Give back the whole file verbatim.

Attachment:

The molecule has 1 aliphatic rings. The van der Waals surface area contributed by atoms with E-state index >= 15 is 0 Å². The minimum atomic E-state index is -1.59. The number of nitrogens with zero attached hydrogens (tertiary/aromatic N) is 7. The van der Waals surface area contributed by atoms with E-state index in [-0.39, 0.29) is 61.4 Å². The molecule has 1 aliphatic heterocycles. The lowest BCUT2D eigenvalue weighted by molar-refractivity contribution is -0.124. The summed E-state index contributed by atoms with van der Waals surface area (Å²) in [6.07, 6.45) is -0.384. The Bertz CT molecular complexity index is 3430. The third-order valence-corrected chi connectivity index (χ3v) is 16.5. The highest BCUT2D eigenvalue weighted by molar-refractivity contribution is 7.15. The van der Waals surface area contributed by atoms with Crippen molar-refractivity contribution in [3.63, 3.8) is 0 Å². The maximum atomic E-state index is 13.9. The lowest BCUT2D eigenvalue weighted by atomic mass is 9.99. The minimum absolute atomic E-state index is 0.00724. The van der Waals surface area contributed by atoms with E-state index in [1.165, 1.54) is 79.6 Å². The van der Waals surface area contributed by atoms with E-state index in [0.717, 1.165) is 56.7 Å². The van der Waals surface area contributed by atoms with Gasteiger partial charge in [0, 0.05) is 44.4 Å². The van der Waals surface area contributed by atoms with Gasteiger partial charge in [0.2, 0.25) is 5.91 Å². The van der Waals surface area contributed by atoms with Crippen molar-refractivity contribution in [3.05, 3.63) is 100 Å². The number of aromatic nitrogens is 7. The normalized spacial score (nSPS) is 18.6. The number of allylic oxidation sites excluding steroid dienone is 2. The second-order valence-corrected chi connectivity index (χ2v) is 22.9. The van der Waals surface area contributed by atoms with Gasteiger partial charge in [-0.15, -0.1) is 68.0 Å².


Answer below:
The molecule has 1 aliphatic rings. The van der Waals surface area contributed by atoms with E-state index >= 15 is 0 Å². The minimum atomic E-state index is -1.59. The number of nitrogens with zero attached hydrogens (tertiary/aromatic N) is 7. The van der Waals surface area contributed by atoms with E-state index in [-0.39, 0.29) is 61.4 Å². The molecule has 1 aliphatic heterocycles. The lowest BCUT2D eigenvalue weighted by molar-refractivity contribution is -0.124. The summed E-state index contributed by atoms with van der Waals surface area (Å²) in [6.07, 6.45) is -0.384. The Bertz CT molecular complexity index is 3430. The third-order valence-corrected chi connectivity index (χ3v) is 16.5. The highest BCUT2D eigenvalue weighted by molar-refractivity contribution is 7.15. The van der Waals surface area contributed by atoms with Crippen molar-refractivity contribution in [3.63, 3.8) is 0 Å². The maximum atomic E-state index is 13.9. The lowest BCUT2D eigenvalue weighted by atomic mass is 9.99. The minimum absolute atomic E-state index is 0.00724. The van der Waals surface area contributed by atoms with E-state index in [1.165, 1.54) is 79.6 Å². The van der Waals surface area contributed by atoms with E-state index in [0.717, 1.165) is 56.7 Å². The van der Waals surface area contributed by atoms with Gasteiger partial charge in [0, 0.05) is 44.4 Å². The van der Waals surface area contributed by atoms with Gasteiger partial charge in [0.2, 0.25) is 5.91 Å². The van der Waals surface area contributed by atoms with Crippen molar-refractivity contribution in [3.05, 3.63) is 100 Å². The number of aromatic nitrogens is 7. The normalized spacial score (nSPS) is 18.6. The number of allylic oxidation sites excluding steroid dienone is 2. The second-order valence-corrected chi connectivity index (χ2v) is 22.9. The van der Waals surface area contributed by atoms with Gasteiger partial charge in [-0.15, -0.1) is 68.0 Å².